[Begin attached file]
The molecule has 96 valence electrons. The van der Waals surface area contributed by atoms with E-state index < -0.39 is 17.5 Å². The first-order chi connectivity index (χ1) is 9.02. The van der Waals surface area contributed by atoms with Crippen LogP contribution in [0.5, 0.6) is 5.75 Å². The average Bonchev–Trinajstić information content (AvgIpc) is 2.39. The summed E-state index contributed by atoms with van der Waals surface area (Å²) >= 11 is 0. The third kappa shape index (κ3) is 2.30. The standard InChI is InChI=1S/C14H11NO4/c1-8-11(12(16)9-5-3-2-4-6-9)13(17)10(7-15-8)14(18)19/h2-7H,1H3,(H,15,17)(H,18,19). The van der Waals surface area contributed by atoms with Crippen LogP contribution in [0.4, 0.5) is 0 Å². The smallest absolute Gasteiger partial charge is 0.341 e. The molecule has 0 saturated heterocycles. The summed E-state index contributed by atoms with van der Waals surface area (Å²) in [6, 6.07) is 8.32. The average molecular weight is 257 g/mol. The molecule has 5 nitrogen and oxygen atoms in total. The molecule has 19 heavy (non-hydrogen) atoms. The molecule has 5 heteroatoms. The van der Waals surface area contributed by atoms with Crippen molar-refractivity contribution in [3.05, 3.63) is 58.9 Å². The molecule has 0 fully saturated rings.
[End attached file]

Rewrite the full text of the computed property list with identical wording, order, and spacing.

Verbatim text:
The molecule has 96 valence electrons. The van der Waals surface area contributed by atoms with E-state index < -0.39 is 17.5 Å². The first-order chi connectivity index (χ1) is 9.02. The van der Waals surface area contributed by atoms with Crippen LogP contribution in [0.5, 0.6) is 5.75 Å². The average Bonchev–Trinajstić information content (AvgIpc) is 2.39. The summed E-state index contributed by atoms with van der Waals surface area (Å²) >= 11 is 0. The third kappa shape index (κ3) is 2.30. The standard InChI is InChI=1S/C14H11NO4/c1-8-11(12(16)9-5-3-2-4-6-9)13(17)10(7-15-8)14(18)19/h2-7H,1H3,(H,15,17)(H,18,19). The van der Waals surface area contributed by atoms with Crippen LogP contribution in [0.4, 0.5) is 0 Å². The smallest absolute Gasteiger partial charge is 0.341 e. The molecule has 0 saturated heterocycles. The summed E-state index contributed by atoms with van der Waals surface area (Å²) in [6, 6.07) is 8.32. The average molecular weight is 257 g/mol. The molecule has 5 nitrogen and oxygen atoms in total. The molecule has 19 heavy (non-hydrogen) atoms. The molecule has 5 heteroatoms. The van der Waals surface area contributed by atoms with Crippen molar-refractivity contribution in [3.05, 3.63) is 58.9 Å². The molecule has 0 fully saturated rings.